Answered by: George Hollingbery
Answered on: 25 April 2019

The UK is working closely with the EU and European partners to support a negotiated settlement to the Airbus and Boeing disputes. Through the EU, we are challenging in the WTO the US’s claim that it is entitled to impose retaliatory tariffs on the UK. However, it would not be appropriate for the UK to make representations to the US on specific products whilst we are contesting the right of the US to impose any tariffs at all.

We are clear that a tariff war would not be in the interests of UK, EU or US industry. We agree with EU and others that we do not want to see the disputes escalate further. The UK will continue to work closely with the EU on next steps.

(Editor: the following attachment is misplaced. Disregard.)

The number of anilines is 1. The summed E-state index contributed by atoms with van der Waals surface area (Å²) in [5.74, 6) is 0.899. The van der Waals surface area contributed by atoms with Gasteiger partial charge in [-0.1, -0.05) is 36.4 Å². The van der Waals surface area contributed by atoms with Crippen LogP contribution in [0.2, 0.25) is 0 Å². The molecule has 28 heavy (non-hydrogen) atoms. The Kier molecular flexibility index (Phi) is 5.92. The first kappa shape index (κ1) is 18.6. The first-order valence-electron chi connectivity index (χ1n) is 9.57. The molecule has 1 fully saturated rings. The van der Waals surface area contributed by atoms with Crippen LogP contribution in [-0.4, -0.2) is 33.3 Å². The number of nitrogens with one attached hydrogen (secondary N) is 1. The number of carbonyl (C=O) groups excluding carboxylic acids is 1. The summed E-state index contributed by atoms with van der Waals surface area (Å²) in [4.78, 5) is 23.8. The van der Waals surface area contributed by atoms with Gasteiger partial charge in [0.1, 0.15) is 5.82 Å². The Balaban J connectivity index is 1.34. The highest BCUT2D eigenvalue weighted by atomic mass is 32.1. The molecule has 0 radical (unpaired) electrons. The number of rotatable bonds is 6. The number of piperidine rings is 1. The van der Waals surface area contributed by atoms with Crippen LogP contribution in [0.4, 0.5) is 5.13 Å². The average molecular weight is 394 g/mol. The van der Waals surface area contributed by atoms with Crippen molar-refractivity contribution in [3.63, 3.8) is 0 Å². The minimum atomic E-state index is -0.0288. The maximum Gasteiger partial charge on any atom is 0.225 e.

Grouped Questions: 244167
Q
Asked by Paul Farrelly
(Newcastle-under-Lyme)
[N]
Close

Named Day

'Named day' questions only occur in the House of Commons. The MP tabling the question specifies the date on which they should receive an answer. MPs may not table more than five named day questions on a single day.

Asked on: 18 April 2019
Treasury
House Insurance
Commons
To ask the Chancellor of the Exchequer, with reference to the 10 April 2019 Insurance Age article entitled Citizens Advice slams home insurers in dual pricing report, what assessment he has made of the implications for his Department's policies of the finding that home insurance companies make over half of their profits from people defined by the regulator as potentially vulnerable.
A
Answered by: John Glen
Answered on: 25 April 2019